Walking On The Backs Of Poor Stoners

Making good on a base-baiting campaign promise, Wisconsin Governor Scott Walker plans to push forward with a law that would impose stringent drug testing requirements on welfare recipients:

In Wisconsin, an estimated 836,000 people receive FoodShare benefits, about 40 percent of them children, according to the state Department of Health Services. As of last week, 39,958 people had filed weekly unemployment compensation claims, according to the Wisconsin Department of Workforce Development.

Gillespie calls Walker’s crusade morally repellent, but that’s not the half of it:

Walker is supposed to be tight with a penny, right? That’s part of his, er, charm. Yet his sort of drug-testing is not only repellent on ethical grounds, it’s a clear waste of money.

If a recent program in Missouri is any indication, Wisconsin will be collecting urine by the bucketful to catch very few bad actors (and that assumes smoking dope, say, should be a reason to pull somebody’s benefits). Last year, Missouri started testing suspected drug users (note: suspected, meaning there was at least some hypothetical reason to think a person was using drugs). The state ended up spending $500,000 to test 636 people, of which 20 were found to be using. So around 3 percent of suspects tested positive and each test cost around $786. Before courts ruled Florida’s drug-testing regime illegal, the Sunshine State spent $115,000 on piss tests and ended up coughing up $600,000 in reimbursements to applicants who had been denied benefits.

The Dish has previously covered why these drug testing laws are terrible ideas. Alan Pyke reviews further evidence that they have no basis in reality:

While food stamps recipients are a bit more likely to use drugs casually than the general population according to one study, age is a far better predictor of drug use than economic status or public assistance enrollment. And the raw numbers are too low to justify a dragnet policy of testing everyone who applies, according to critics at the American Civil Liberties Union (ACLU) and the Centre for Addiction and Mental Health in Canada. Just 3.6 percent of welfare recipients qualify as having a drug abuse or dependence problem according to 2011 data. About 8 percent of Americans and 9 percent of Wisconsin residents used drugs in the past month, according to the National Survey of Drug Use and Health.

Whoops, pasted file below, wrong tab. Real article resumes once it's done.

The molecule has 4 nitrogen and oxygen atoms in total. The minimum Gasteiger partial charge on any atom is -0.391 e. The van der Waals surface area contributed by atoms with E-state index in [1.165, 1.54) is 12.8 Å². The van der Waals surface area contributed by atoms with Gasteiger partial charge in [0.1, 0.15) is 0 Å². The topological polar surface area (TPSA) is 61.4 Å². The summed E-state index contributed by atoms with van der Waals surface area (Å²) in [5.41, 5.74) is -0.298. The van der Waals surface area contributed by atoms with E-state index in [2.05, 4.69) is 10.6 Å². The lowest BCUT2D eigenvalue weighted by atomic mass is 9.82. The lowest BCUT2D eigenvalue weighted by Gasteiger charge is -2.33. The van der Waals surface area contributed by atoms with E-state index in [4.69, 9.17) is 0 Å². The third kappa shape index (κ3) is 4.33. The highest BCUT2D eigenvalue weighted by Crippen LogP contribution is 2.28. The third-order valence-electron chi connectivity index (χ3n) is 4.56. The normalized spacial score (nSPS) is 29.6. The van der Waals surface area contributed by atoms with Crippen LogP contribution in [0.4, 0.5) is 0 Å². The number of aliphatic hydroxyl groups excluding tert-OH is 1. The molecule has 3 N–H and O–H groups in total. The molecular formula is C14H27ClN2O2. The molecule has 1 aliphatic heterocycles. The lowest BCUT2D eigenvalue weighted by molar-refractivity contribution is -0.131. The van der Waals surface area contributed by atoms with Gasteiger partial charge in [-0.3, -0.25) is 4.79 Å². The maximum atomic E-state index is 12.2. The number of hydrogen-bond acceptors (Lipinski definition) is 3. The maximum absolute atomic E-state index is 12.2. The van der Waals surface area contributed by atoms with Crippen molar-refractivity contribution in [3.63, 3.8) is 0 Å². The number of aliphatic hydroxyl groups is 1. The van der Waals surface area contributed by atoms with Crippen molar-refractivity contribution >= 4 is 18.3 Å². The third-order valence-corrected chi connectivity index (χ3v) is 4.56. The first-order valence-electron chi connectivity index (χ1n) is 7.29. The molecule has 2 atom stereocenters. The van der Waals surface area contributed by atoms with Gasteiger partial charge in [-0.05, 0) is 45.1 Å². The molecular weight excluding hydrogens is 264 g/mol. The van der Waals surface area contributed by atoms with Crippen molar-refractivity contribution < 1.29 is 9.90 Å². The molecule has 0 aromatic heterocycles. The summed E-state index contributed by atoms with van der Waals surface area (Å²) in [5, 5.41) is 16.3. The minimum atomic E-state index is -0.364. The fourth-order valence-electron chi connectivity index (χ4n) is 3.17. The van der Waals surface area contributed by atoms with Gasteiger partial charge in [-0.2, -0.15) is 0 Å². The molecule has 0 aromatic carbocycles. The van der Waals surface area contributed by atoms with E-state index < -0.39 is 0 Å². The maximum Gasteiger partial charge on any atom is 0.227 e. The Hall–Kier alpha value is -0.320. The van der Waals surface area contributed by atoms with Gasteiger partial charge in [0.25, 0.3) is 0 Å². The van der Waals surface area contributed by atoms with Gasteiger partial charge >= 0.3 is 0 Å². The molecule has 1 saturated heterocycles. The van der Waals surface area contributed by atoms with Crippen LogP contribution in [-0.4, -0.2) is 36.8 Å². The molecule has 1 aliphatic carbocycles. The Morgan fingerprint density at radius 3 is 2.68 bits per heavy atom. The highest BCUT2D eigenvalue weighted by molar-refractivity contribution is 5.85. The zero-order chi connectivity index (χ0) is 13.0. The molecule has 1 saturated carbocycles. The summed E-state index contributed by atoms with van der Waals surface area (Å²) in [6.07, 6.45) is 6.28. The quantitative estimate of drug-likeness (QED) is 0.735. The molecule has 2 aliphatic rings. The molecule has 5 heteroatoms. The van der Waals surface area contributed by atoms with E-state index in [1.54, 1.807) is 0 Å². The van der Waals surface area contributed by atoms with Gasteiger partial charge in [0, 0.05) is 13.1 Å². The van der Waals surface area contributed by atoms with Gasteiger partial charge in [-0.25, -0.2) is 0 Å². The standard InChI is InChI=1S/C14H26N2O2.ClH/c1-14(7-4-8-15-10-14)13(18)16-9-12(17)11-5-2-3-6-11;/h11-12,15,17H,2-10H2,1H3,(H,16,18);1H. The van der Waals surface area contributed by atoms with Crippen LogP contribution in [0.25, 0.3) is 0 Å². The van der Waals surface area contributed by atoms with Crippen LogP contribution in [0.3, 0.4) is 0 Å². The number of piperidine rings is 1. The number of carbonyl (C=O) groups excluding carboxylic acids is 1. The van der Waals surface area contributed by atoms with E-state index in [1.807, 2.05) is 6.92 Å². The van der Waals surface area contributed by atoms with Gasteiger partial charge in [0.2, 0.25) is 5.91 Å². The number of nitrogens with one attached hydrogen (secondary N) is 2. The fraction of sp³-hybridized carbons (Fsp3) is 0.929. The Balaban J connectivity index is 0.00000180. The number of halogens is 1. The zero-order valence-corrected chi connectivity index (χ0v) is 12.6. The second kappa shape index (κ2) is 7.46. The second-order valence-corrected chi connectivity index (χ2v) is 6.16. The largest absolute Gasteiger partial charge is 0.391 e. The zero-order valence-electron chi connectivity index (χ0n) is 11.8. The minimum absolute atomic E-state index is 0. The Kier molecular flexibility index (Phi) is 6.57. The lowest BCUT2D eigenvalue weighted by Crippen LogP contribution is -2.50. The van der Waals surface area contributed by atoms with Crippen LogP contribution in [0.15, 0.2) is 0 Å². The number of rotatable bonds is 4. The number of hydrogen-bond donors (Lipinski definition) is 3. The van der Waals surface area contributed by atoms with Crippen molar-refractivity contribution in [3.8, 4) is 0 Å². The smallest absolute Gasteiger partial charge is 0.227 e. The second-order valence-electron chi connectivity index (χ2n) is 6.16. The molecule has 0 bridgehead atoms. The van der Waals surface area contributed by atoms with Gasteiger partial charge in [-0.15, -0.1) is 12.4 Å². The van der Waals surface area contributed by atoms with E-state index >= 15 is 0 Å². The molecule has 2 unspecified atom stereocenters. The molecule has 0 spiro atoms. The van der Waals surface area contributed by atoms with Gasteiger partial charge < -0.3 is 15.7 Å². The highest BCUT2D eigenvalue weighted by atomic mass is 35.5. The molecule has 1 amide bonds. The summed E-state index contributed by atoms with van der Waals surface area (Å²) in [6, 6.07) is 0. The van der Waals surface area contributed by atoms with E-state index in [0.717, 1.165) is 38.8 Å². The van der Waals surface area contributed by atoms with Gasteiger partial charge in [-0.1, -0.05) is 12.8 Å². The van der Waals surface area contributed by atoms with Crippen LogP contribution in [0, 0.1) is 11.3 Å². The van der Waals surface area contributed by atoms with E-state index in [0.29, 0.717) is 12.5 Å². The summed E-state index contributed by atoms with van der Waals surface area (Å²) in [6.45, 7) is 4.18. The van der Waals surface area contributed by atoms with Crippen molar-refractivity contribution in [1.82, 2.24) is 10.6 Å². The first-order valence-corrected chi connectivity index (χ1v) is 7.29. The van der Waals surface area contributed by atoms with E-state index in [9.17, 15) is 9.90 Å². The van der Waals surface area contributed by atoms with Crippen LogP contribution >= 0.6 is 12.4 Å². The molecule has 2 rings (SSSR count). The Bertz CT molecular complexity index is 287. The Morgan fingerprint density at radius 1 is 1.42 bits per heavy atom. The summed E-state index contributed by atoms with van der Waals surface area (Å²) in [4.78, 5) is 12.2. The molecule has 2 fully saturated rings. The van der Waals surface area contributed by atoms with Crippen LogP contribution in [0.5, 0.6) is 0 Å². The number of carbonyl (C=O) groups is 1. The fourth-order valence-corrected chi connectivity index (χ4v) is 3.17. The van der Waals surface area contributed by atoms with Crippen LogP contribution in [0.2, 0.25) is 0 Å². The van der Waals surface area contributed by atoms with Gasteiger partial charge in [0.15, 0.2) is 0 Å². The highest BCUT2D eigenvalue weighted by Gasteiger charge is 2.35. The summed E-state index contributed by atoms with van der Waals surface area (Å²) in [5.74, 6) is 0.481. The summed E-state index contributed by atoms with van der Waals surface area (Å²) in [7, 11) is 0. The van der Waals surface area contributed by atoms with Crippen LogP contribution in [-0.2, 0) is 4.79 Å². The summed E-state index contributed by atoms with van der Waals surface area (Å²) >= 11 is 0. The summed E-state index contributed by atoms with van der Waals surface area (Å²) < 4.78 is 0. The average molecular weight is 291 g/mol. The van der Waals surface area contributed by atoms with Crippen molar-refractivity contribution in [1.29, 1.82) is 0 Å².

A federal judge struck down Florida’s infamous drug testing law in January on the grounds that it violated the Fourth Amendment. Even Noah Rothman admits that what Walker is proposing is likely unconstitutional:

Unlike Walker’s union reforms, which inspired a similar level of apoplexy in his Democratic opponents, these reforms may be a legitimate violation of constitutional rights. The state Supreme Court vindicated Walker’s collective bargaining reforms, but the conservative reformer may be setting himself up for a rebuke from the courts with his latest move. While states have slightly more freedom to experiment with similar reforms, federal law prohibits drug testing prospective beneficiaries. In September, Walker told the Milwaukee Journal-Sentinel that he welcomes a fight with the federal government over his proposed reforms. “We believe that there will potentially be a fight with the federal government and in court,” Walker said.

Why would Scott Walker want to set up a fight with the courts and the federal government? The answer seems clear. These reforms are rather popular with base Republican voters, and the institutions which would oppose Walker’s reform are not. This is a pretty clear indication that Walker is interested in translating his successes in Wisconsin into the Republican presidential nomination.